Digital Arts

During the year I attended one of Dr. Mike Cosgrove’s lectures on Digital Arts for the Digital Humanities MA. It was an attempt to gain a better understanding of the term digital humanities and gain further understanding and appreciation for this area of academia. They were discussing computing as a flexible tool for the artist, particularly, in relation to the theatre.  It was a fascinating lecture full of passionate and intense debates.

The first debate surrounded the authenticity of a theatrical performance if it is too digitized. The idea that the digital aspect is being used more for commercial aspects than for artistic development; the idea that Broadway is becoming too ‘bright’. The digital age allows for the constant production of new work meaning modern work never falls into the repertoire of classics. Considering my MA has quiet a significant ‘classic’ element, this struck a cord with me. But as we went on further into the discussion of digital in the theatre I began to realize, even the digital age has its roots in the classical. The Greeks were the first institute to use lighting of any kind. They used ‘gas lights’. They were the first to use the idea of ‘sets’ and different ‘sets’. They were even the developers of the first trapdoors.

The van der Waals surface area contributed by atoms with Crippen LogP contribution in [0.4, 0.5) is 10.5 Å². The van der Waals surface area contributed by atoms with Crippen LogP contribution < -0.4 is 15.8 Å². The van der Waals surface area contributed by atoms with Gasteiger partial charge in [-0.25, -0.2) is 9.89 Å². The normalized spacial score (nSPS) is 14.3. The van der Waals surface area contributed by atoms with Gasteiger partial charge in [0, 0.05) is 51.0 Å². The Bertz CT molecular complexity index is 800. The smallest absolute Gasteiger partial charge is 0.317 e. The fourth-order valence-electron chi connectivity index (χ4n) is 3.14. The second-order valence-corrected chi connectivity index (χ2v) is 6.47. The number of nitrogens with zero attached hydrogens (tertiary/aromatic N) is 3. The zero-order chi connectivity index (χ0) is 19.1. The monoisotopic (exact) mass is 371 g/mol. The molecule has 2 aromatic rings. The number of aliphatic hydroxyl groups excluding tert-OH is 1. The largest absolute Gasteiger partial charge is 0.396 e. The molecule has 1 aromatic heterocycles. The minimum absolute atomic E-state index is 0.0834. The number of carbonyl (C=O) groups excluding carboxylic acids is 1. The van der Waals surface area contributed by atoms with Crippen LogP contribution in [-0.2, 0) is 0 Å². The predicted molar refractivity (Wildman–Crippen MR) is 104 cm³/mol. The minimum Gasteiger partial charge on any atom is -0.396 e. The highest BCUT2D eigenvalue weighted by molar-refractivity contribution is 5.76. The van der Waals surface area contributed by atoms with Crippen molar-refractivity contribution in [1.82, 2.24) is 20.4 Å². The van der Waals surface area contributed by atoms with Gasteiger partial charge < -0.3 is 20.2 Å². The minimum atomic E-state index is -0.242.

Greek Theatre

The next debate enveloped to what extent can ‘digital’ change the theatrical performance before it becomes a new genre? If we’re so surrounded by digital does the theatre then HAVE to be digital to be endearing/sustainable? Is it a new ‘genre’ of theatre or is it incorporating a new style into the same theatre? There were many different opinions on this topic but all agreed that the creation of a suspension of disbelief is the ultimate goal regardless of how it is achieved.

As a theatre-goer I had simply attended and enjoyed the experience of a show and had never given too much contemplation to the digital aesthetic of a production. Suffice to say this will no longer be the case.

 Images cited.

Suben, Matthias. Ancient Greek theatre (Segesta). 2012. Photograph. Wikimedia Commons. Web. 11 Feb. 2014.

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